Finally, at the opposite end of the room (on the other side of the screen to where you came in), there’s an exit corridor that takes you past a few photos of David Attenborough and BBC Earth film crews, and into a small dark room, where you see the Earth rotating in a starry sky above you. Here David’s closing narration reminds us of the importance of looking after the planet, for the benefit of all, before you leave through the exit to the gift shop.


So it all looks amazing, and I found the audio description really came in useful throughout the experience as well. When you ask for the audio described guide at reception, you’re given a map of the experience, in which each area is colour-coded, and a headset, which has a large coloured symbol lit up on each earpiece. So you tap a button below one of the earpieces to switch between the different tracks, until the colour on the earpiece matches the colour for the area you’re in on the map.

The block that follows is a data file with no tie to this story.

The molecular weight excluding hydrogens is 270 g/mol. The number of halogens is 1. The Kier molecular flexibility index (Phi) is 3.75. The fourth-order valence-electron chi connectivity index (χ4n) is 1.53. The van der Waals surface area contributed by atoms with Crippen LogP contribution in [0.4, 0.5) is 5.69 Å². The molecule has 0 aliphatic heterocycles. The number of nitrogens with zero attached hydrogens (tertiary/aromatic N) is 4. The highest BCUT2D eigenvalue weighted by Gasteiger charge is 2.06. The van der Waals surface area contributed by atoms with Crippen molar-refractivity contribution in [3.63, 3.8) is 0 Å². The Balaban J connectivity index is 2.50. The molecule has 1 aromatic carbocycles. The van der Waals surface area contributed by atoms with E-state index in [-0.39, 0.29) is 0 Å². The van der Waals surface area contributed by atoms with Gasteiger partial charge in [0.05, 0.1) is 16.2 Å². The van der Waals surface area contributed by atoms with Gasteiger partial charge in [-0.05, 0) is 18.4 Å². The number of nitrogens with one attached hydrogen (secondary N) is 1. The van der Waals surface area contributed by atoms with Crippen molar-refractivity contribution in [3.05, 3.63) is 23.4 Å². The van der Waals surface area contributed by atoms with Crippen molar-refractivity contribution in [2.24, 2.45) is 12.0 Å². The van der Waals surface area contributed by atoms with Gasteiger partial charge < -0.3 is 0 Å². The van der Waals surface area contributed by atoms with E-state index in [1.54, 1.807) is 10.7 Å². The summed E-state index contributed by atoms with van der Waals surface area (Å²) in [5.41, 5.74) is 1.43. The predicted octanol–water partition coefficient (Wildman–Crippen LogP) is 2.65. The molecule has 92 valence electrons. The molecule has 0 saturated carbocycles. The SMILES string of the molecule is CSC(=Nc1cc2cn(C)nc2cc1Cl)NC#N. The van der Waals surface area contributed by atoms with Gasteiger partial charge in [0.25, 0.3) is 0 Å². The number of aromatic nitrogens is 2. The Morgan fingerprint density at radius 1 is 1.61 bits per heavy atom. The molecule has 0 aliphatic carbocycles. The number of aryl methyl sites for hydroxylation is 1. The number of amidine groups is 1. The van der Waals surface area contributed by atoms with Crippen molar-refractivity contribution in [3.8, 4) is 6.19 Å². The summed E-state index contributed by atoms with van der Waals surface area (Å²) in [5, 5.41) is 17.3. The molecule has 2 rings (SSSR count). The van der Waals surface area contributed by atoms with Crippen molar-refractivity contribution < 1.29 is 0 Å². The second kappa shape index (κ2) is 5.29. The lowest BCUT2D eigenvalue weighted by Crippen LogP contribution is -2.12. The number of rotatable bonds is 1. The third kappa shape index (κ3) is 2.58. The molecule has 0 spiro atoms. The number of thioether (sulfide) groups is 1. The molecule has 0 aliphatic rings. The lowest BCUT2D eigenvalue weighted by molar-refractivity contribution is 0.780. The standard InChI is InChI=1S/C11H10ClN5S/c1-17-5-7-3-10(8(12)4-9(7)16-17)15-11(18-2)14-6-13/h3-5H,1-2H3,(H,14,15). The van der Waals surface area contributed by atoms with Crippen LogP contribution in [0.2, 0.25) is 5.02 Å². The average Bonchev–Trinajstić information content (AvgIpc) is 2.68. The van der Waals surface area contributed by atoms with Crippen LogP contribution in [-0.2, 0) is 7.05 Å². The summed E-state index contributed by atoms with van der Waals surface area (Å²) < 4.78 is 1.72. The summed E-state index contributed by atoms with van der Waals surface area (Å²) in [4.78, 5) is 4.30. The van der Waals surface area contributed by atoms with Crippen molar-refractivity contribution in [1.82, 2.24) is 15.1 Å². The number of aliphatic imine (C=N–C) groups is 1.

The audio is automatically synced to the screens you’re watching, and the lady describes the visuals very nicely. She can’t describe absolutely everything, as there’s a lot going on and the various screens around you are showing slightly different things, but she tells you about all the important stuff. There are a couple of occasions where she talks over what David is saying, but that wasn’t a major issue, as her descriptions were helpful anyway.

The earpieces are padded, which means they’re very comfortable, but they also dampen the sound around you a bit as well. So I angled the headset to keep one ear uncovered, and just used the other ear to listen to the audio description, which actually worked very well. And occasionally I took the headset off altogether for a few moments, to immerse myself in the full soundscape around me, because that’s just as impressive as the visuals.